La perra [subtitled]

La Perra

I have to at least give credit for the creativity of the story idea in the seventeen minute Chilean short film La perra.

A middle-aged couple hires a maid. (There’s an implication that what we’re seeing has been played out many times.) While she cleans, they go to their bedroom and have passionate sex murmuring about how vulnerable they are to her robbing them, and what sneaky untrustworthy crooks people of her class are (“la perra!” [“the bitch!”] they spit out every few seconds).

Each time she comes, they repeat their fantasy. They check the house carefully after she leaves to see if anything is missing. On some occasions they plant money to see if she’ll steal it.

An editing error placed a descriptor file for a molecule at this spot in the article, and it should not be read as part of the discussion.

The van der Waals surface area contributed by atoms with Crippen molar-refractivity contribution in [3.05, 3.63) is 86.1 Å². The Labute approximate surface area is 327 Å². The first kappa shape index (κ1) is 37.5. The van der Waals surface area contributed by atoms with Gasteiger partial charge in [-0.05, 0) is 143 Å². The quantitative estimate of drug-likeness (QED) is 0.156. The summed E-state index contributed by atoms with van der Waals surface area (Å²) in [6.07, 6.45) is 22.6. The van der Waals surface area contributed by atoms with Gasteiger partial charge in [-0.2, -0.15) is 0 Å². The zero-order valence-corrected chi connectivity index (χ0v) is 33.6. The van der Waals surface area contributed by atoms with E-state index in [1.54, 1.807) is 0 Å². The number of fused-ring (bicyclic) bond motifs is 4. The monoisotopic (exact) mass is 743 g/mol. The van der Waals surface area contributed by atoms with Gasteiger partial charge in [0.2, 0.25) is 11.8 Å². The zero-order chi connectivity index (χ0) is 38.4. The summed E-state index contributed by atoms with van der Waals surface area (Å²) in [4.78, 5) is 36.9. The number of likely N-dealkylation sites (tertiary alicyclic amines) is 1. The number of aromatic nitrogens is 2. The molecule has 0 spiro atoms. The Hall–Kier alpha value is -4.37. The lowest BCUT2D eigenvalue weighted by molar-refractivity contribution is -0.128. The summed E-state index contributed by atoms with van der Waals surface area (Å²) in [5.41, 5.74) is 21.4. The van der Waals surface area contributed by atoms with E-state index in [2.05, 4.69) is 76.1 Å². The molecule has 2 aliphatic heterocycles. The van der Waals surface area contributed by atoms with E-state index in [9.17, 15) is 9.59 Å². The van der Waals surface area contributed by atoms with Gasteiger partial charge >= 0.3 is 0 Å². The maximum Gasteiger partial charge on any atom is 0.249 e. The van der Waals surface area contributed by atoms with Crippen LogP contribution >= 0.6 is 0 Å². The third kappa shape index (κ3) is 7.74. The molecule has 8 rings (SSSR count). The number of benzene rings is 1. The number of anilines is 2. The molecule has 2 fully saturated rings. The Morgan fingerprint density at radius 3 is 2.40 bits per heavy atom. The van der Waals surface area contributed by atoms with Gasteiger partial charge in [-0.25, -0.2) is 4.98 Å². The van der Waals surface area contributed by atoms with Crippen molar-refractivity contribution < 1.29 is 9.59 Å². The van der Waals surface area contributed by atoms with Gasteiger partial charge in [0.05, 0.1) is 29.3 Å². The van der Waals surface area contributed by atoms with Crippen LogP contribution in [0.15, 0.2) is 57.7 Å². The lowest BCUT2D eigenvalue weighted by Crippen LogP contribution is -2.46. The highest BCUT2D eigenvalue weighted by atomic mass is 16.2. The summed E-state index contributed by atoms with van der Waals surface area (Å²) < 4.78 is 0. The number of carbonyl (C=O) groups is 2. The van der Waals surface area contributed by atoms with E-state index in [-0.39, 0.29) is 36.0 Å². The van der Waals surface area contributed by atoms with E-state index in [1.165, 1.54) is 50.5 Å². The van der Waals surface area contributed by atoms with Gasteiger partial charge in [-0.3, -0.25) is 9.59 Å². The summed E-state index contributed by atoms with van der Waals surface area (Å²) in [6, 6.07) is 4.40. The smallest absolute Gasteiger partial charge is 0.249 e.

Always she just does her job, seemingly oblivious to their game. They are disappointed she’s not cooperating by being a thief, but in their lovemaking they convince each other that that just shows that she’s patient and conniving, that she’s waiting to make her move when she can go for the big score.

Eventually they lose patience and dismiss her, no doubt to try with another new maid.

As I say, the idea itself is offbeat enough that it’s kind of clever that someone came up with it in the first place. And the execution is fine. It doesn’t come across nearly as amateurish or low budget or student filmish as these shorts sometimes do.

Then again, there’s really not much to it. It’s cute and it’s a little funny, but I don’t know that there’s anything deeper or more interesting or thought-provoking going on.

Other than—and admittedly this is a reach—maybe it’s a commentary on how conservatives don’t just propagandize and spread their ideology for motives of self-interest, but at some level (La perra suggests sexual) get a strange sort of pleasure out of denouncing their economic and social inferiors, whining about them, expecting the worst from them. Think Ayn Rand cultists, for instance.

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